THE FOOTBALL GAME – AS A SCREENPLAY
by Michael Chasin
Football—is passionately watched week after week—season after season.
Why—when it is formulaic, rigidly structured, and brimming with confining rules?
Amazingly—or perhaps purposefully—the football formula is strikingly similar to the dramatic formula—of a screenplay.
They share a:
- Set-up act & 1st quarter—where in both it is learned who to root for—who against—what works—and what doesn’t
- Conflict act & 2nd quarter—where obstacles—and the opposition—grow
- Separating mid-point & half-time—where the story changes direction—as does the literal direction of a team’s goal
- Stronger conflict act & 3rd quarter—leading to the all-is-lost moment—and the opposition’s almost insurmountable lead
- Resolution act & 4th quarter—where issues—and the game—are decided
They also share dramatic devices, such as:
- Plot points—which twists story—as an interception twists the game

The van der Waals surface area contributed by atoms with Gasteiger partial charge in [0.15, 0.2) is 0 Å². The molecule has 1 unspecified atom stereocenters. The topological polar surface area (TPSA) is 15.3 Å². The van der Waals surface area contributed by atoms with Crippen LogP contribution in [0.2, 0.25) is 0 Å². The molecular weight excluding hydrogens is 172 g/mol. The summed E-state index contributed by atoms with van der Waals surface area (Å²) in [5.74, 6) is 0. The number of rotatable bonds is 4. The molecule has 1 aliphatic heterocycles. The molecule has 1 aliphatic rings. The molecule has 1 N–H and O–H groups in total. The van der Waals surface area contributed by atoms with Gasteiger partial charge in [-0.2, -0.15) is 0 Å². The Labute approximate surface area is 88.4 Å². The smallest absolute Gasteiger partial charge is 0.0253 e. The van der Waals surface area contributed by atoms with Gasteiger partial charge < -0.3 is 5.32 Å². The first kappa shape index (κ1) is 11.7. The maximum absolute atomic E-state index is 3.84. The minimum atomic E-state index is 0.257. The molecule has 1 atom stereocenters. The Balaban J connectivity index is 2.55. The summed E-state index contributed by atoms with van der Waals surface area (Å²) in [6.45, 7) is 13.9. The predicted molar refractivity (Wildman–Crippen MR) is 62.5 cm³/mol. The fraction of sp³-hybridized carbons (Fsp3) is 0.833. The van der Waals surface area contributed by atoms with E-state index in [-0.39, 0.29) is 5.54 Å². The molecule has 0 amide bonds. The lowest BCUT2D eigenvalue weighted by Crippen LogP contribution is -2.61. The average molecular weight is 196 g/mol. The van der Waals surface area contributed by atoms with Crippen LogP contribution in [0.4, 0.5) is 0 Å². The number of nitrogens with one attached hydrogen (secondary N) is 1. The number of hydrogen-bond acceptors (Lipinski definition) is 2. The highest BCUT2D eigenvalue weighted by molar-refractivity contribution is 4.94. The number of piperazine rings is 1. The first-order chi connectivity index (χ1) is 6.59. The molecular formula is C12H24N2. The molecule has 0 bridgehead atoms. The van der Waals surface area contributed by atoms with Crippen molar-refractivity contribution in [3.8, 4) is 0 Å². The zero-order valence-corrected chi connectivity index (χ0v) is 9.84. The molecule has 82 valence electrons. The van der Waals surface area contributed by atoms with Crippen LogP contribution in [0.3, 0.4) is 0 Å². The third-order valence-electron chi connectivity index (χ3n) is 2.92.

- Surprise—providing unexpected actions—such as the flea-flicker play
- Reversals—as in a set-back for the hero—who is sacked for a loss
- A ticking clock—creating urgency—as battling against diminishing game time
Screenplays create special worlds with unique customs, rules, dress, and language.
Football is a place of specific rules, warrior-like uniforms, and special jargon.
So if you have never written a screenplay—mimic football.
Insert your own unique underdog quarterback hero—against a powerful middle linebacker villain—add story twists of interceptions—and uniquely mix together.
You will have then crafted a compelling football game—and screenplay.